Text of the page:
During the RV "Polarstern" expeditions ARK VIII/2 and ARK IX/4 sediment cores were recovered along the northern continental slope of the Barents- and Kara-Sea in order to obtain more information about sea-ice coverage, ice sheet build-up/decay and extension of the warm Westspitsbergen Current during the last glacial/interglacial periods. Here, we present first results of a detailed and high resoluted geochemical and sedimentological study
The stratigraphic interpretation of the investigated cores is based on oxygen isotope analysis (N. pachyderma sin.).
During Last Glacial Maximum (LGM) the ice advance onto the Barents Sea Shelf occured around 22 ky followed by an ice advance to the shelf edge at about 18 ky. The decay of the ice-sheet started at 14,8 ky combined with a typical meltwater event and a higher input of ice rafted detritus (Elverhøi, 1995). Current investigation have revealed that during isotope stage 3 and 2 the Atlantic water have reached the western coast of Spitsbergen at least six times supporting the build-up and the decay of the Svalbard-Barents-ice-sheet (Dokken, 1995).
The main objects of this study are to map the distribution of the Atlantic water during LGM between Spitsbergen and Franz Josef Archipelago and, additionally, if there are any signals of Atlantic water advection in isotope stage 6. To support the stratigraphic framework, to distinguish between marine productivity and terrigenous organic input, and
to estimate the paleo-water temperature (Alkenones/
UK37-index) detailed GC and GC/MS-analysis and UV-spectrometer-analysis will performed.
Preliminary results can be summarized as follows:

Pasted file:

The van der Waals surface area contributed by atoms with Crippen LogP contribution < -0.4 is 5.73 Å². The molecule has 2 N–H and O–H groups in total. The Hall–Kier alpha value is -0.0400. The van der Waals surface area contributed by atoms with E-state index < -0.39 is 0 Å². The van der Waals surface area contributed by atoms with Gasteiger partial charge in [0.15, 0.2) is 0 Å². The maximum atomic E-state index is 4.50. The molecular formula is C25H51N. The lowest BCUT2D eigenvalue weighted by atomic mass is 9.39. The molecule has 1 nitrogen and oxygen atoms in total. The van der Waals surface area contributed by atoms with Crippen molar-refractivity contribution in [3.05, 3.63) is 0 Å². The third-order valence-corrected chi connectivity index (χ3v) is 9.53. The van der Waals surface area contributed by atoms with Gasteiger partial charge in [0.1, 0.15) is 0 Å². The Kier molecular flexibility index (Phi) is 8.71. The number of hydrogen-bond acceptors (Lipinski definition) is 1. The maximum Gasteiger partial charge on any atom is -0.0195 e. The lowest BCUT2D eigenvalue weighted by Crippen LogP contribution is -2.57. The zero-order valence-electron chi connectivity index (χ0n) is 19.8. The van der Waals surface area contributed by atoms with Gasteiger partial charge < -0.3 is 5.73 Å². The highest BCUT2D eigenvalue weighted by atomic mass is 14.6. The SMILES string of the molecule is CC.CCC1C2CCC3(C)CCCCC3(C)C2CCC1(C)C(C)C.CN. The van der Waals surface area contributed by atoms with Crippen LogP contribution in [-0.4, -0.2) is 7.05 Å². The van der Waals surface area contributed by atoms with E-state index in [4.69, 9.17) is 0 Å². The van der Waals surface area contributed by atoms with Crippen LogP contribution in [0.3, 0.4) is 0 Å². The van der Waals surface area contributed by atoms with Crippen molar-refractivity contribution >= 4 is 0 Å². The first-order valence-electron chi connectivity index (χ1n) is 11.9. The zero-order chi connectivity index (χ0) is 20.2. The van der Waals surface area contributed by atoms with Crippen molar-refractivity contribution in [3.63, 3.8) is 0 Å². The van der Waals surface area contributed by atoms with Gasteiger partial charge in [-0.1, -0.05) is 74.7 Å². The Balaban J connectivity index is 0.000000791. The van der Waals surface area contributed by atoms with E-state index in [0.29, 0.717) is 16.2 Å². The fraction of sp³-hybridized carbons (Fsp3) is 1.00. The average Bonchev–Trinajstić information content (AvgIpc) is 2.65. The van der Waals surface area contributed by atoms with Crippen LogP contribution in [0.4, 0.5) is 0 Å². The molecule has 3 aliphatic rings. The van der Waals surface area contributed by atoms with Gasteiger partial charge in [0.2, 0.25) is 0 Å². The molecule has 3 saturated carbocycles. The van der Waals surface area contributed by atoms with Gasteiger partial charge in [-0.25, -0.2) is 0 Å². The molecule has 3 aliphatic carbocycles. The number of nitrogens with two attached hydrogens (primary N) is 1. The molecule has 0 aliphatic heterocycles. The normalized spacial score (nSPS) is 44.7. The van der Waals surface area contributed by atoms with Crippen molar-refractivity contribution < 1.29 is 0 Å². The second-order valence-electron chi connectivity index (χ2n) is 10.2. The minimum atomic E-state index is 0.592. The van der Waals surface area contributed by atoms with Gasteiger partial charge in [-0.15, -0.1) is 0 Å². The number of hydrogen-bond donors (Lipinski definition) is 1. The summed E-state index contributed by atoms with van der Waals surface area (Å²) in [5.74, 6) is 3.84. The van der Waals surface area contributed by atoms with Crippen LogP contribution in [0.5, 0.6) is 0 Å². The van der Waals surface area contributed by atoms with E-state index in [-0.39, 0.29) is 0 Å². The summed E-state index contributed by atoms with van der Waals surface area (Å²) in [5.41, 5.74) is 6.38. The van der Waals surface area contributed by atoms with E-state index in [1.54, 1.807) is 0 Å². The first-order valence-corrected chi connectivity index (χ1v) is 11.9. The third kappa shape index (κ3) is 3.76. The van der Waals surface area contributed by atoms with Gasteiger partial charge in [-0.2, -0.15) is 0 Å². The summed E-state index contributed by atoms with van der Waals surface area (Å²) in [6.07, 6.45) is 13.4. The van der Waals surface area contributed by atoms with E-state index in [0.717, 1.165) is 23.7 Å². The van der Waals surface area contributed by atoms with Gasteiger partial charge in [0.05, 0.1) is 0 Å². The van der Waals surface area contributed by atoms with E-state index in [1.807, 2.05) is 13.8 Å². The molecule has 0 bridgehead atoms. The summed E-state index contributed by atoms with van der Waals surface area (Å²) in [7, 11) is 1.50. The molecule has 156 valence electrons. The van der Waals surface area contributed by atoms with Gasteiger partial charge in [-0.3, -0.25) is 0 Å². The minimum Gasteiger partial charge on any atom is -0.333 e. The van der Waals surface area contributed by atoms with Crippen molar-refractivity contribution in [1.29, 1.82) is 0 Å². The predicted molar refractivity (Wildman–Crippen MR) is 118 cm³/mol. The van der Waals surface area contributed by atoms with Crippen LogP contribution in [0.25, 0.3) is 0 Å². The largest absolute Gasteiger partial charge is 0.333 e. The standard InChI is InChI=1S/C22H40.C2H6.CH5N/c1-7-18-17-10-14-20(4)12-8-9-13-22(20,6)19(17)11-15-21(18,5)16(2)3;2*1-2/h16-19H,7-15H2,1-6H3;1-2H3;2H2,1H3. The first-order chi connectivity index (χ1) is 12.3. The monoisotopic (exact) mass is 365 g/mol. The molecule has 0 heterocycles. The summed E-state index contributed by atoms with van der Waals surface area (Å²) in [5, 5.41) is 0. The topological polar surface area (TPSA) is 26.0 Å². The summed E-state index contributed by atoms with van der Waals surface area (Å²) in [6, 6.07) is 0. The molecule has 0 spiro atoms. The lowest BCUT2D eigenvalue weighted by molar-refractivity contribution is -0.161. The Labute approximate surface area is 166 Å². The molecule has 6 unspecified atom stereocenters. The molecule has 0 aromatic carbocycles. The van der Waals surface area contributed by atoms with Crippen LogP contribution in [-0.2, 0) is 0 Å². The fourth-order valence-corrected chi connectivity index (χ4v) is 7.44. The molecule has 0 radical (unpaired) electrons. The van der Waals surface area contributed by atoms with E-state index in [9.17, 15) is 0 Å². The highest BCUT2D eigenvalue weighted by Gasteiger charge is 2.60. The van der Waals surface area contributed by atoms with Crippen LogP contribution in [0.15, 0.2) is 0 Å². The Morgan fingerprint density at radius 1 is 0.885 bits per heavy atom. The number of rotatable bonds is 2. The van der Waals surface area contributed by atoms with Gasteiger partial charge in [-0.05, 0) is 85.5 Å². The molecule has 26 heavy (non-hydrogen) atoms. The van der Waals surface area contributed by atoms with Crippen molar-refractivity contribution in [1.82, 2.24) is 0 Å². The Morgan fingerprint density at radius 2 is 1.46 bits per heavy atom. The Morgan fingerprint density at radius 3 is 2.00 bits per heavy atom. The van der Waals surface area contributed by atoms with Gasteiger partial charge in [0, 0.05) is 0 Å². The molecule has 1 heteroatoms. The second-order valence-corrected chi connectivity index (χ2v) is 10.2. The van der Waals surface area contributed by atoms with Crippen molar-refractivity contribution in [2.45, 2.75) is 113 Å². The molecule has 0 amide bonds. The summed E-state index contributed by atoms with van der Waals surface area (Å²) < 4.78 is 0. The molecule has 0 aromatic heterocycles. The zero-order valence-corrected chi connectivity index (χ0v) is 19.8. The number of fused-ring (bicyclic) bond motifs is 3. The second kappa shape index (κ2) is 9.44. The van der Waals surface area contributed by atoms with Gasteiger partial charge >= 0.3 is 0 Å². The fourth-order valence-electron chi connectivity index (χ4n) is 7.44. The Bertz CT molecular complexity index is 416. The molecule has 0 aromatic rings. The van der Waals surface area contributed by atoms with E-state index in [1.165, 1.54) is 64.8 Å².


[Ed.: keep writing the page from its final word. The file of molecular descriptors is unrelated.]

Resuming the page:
Signals for advection of Atlantic Water during the last 30 ky can be followed as far as the west coast of Franz Josef Archipelago. Especially, the maximal carbonate content
(19 %), which are related to highest planktic foraminifera abundances, at the end of stage 3 and in the middle part of stage 2, confirm these assumption. The build-up and the decay of the Svalbard-Barents-Sea-Ice-Sheet are illuminated by typical IRD-signals joined by higher C/N-ratios (until 13) and lower hydrogen indices (about 50 mgHC/gC) at the beginning and the end of stage 2. The enrichment of organic carbon (TOC) (1,5 %) during these times is caused by higher input of terrigenous organic matter. In particular, during the extension of the ice-sheet at the beginning of stage 2, high input of reworked terrigenous organic material from mesozoic sediments of the Spitsbergenbanken and the Central Barents Sea are documented both on the western continental slope of Spitsbergen (Elverhøi, 1995) and in the northern part of the Barents Sea between Spitsbergen and Franz Josef Land (this study).
Furthermore, similar signals are recognizable in isotope stage 6. Although heavier oxygen isopes (4.5 ) depict glacial conditions, two second carbonate maximum (15-19 %) related to high planktic foraminifera contents occur. Between these two maximums, a higher terrigenous input of organic matter (C/N-ratio: 9, hydrogen index: 50 mgHC/gC)) and an increase of IRD are remarkable. It is assumed that, at this time interval, the ice sheet extended beyond the present day coast line and reached the shelf edge as in stage 2.
As a preliminary conclusion we assume that during isotope stage 6 a similar moisture supply caused by the advection of Atantic water or a coastal polynya triggered by extremely strong katabatic wind system from the ice-sheet supported the build-up and the decay of the Barents-Kara-Ice-Sheet similar to the stage 3-2 situation.
Dokken, T.M., Ph.D. thesis, 175 pp. Institute of Biology and Geology, University of Tromsö, Norway (1995).
Elverhøi, A. et al., Quaternary Research (submitted) (1995).